Valhar2000 said...

Stories like Jimmy_Blue's always make me laugh. I've talked to several ex-catholic school students myself, and it seems that here in Spain catholic schools are veritable atheist factories as well.

Don said...

As an ex-Catholic who also attended Catholic school, I can also heap another anecdote on the pile: it was definitely a big part in my "deconversion."

Contrary to other ex-papists here, though, I find that the aftereffects are more benevolently-inclined. I spend precious little time poking holes in Catholic doctrine compared to the time I spend poking holes in Biblical literalism and creationism, and I find myself defending the Catholic church sometimes.

I think this comes from the people I grew up with. Most Catholics are emphatically not Bill Donohue. Ideologically, there's tons of variability, and lots don't take most of what the church says seriously. They can be liberal or conservative, pro- or anti-choice, etc. Most of the Catholics I grew up around were fairly decent people who didn't give a shit for the church's obsession with abstinence and sexuality in general (i.e. they used condoms and didn't hate gays), didn't think that the bread really turned into Jesus, and didn't get their politics from the pulpit.

While I won't defend destructive Catholic practices or lame-ass doctrines, I have sometimes come to the defense of Catholics, many of who, by and large, are either ignorant of or actively disbelieve and disobey many of the lamest doctrines.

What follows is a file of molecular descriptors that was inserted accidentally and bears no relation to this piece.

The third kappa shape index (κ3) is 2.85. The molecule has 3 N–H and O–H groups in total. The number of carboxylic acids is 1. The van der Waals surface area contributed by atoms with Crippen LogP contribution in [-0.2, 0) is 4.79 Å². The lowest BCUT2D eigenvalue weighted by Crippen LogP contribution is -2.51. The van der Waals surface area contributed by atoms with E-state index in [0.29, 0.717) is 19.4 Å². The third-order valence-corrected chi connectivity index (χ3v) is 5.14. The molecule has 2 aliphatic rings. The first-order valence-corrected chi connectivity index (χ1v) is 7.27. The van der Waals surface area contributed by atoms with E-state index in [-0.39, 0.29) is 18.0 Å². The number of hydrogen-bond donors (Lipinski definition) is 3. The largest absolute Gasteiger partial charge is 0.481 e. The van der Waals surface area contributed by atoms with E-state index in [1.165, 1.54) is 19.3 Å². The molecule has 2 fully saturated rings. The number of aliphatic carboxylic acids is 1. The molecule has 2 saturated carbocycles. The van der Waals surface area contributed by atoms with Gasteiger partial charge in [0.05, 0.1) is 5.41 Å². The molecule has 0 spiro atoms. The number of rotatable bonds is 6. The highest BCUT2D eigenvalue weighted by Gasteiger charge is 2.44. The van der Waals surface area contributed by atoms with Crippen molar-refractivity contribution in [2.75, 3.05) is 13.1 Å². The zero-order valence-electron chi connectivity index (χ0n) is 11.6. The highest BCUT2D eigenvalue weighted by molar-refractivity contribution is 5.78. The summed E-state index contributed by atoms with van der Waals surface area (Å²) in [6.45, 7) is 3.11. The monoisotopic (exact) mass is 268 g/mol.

Tom Foss said...

There's one thing that I think the Catholic church deserves some props for: a built-in mechanism for change and correction. Having a central authority and established hierarchy allows the church to change with the times, to revise previous understandings in light of new scientific findings, to revise dogma in light of changing social mores, and so forth. They rarely do, and their dogged adherence to a doctrine of infallibility--even when some edicts contradict others--opens whole new problems, inconsistencies, contradictions, and absurdities. Catholicism has the potential to be the most doctrinally modern and progressive of the major Christian denominations, and their stubborn refusal to make such changes has them hemorrhaging followers.

Mormonism has a similar structure, but as I understand it, it's mostly been used to tack weird sci-fi stuff onto their dogma--which is not to say that Joseph Smith didn't have enough weird sci-fi doctrines of his own, what with Quakers on the Moon and so forth.